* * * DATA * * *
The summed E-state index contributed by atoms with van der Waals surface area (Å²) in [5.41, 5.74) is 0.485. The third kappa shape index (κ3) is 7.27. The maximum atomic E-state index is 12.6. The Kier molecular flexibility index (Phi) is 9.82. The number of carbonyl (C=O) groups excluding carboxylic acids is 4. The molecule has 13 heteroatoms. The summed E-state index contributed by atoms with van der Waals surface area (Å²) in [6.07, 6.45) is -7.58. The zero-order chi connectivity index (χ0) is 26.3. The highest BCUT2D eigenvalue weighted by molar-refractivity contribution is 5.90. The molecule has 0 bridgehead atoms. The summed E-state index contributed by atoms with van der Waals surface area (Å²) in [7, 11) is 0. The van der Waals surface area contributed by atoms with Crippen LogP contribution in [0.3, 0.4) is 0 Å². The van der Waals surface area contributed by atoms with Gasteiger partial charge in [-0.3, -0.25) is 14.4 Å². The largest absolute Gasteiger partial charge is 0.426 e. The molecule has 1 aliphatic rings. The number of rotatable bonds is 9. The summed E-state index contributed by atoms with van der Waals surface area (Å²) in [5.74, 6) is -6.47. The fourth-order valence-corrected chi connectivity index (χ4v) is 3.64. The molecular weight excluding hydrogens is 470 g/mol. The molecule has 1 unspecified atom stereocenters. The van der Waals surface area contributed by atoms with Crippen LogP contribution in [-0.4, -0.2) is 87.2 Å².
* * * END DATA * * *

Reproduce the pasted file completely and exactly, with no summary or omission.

The summed E-state index contributed by atoms with van der Waals surface area (Å²) in [5.41, 5.74) is 0.485. The third kappa shape index (κ3) is 7.27. The maximum atomic E-state index is 12.6. The Kier molecular flexibility index (Phi) is 9.82. The number of carbonyl (C=O) groups excluding carboxylic acids is 4. The molecule has 13 heteroatoms. The summed E-state index contributed by atoms with van der Waals surface area (Å²) in [6.07, 6.45) is -7.58. The zero-order chi connectivity index (χ0) is 26.3. The highest BCUT2D eigenvalue weighted by molar-refractivity contribution is 5.90. The molecule has 0 bridgehead atoms. The summed E-state index contributed by atoms with van der Waals surface area (Å²) in [7, 11) is 0. The van der Waals surface area contributed by atoms with Crippen LogP contribution in [0.3, 0.4) is 0 Å². The van der Waals surface area contributed by atoms with Gasteiger partial charge in [-0.3, -0.25) is 14.4 Å². The largest absolute Gasteiger partial charge is 0.426 e. The molecule has 1 aliphatic rings. The number of rotatable bonds is 9. The summed E-state index contributed by atoms with van der Waals surface area (Å²) in [5.74, 6) is -6.47. The fourth-order valence-corrected chi connectivity index (χ4v) is 3.64. The molecular weight excluding hydrogens is 470 g/mol. The molecule has 1 unspecified atom stereocenters. The van der Waals surface area contributed by atoms with Crippen LogP contribution in [-0.4, -0.2) is 87.2 Å².